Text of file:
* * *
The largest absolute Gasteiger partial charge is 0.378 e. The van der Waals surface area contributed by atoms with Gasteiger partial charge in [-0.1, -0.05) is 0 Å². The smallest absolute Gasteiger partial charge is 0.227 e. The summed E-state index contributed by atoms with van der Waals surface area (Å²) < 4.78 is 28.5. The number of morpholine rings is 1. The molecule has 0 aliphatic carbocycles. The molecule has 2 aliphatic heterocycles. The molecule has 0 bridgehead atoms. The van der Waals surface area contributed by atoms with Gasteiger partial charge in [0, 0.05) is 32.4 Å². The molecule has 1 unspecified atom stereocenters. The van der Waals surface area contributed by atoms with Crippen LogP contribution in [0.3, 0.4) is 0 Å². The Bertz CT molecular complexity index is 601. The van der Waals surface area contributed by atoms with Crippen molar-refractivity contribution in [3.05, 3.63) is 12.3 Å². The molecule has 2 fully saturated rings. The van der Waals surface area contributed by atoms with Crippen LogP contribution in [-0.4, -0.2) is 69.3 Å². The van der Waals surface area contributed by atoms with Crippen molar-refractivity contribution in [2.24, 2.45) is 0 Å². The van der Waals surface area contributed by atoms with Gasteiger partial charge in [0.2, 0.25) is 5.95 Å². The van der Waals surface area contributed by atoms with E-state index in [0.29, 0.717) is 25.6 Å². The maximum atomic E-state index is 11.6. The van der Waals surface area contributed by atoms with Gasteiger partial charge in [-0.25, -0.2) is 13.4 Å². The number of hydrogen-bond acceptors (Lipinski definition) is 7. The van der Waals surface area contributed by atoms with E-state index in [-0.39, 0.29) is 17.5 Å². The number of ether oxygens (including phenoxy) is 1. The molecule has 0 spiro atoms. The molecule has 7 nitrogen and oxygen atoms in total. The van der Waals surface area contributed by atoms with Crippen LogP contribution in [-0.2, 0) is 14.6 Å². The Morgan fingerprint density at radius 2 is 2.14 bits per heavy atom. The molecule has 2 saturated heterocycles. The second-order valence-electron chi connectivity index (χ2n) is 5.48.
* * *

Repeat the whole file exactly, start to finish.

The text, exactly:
The largest absolute Gasteiger partial charge is 0.378 e. The van der Waals surface area contributed by atoms with Gasteiger partial charge in [-0.1, -0.05) is 0 Å². The smallest absolute Gasteiger partial charge is 0.227 e. The summed E-state index contributed by atoms with van der Waals surface area (Å²) < 4.78 is 28.5. The number of morpholine rings is 1. The molecule has 0 aliphatic carbocycles. The molecule has 2 aliphatic heterocycles. The molecule has 0 bridgehead atoms. The van der Waals surface area contributed by atoms with Gasteiger partial charge in [0, 0.05) is 32.4 Å². The molecule has 1 unspecified atom stereocenters. The van der Waals surface area contributed by atoms with Crippen LogP contribution in [0.3, 0.4) is 0 Å². The Bertz CT molecular complexity index is 601. The van der Waals surface area contributed by atoms with Crippen molar-refractivity contribution in [3.05, 3.63) is 12.3 Å². The molecule has 2 fully saturated rings. The van der Waals surface area contributed by atoms with Crippen LogP contribution in [-0.4, -0.2) is 69.3 Å². The van der Waals surface area contributed by atoms with Crippen molar-refractivity contribution in [2.24, 2.45) is 0 Å². The van der Waals surface area contributed by atoms with Gasteiger partial charge in [0.2, 0.25) is 5.95 Å². The van der Waals surface area contributed by atoms with E-state index in [0.29, 0.717) is 25.6 Å². The maximum atomic E-state index is 11.6. The van der Waals surface area contributed by atoms with Gasteiger partial charge in [-0.25, -0.2) is 13.4 Å². The number of hydrogen-bond acceptors (Lipinski definition) is 7. The van der Waals surface area contributed by atoms with E-state index in [-0.39, 0.29) is 17.5 Å². The number of ether oxygens (including phenoxy) is 1. The molecule has 0 spiro atoms. The molecule has 7 nitrogen and oxygen atoms in total. The van der Waals surface area contributed by atoms with Crippen LogP contribution in [-0.2, 0) is 14.6 Å². The Morgan fingerprint density at radius 2 is 2.14 bits per heavy atom. The molecule has 2 saturated heterocycles. The second-order valence-electron chi connectivity index (χ2n) is 5.48.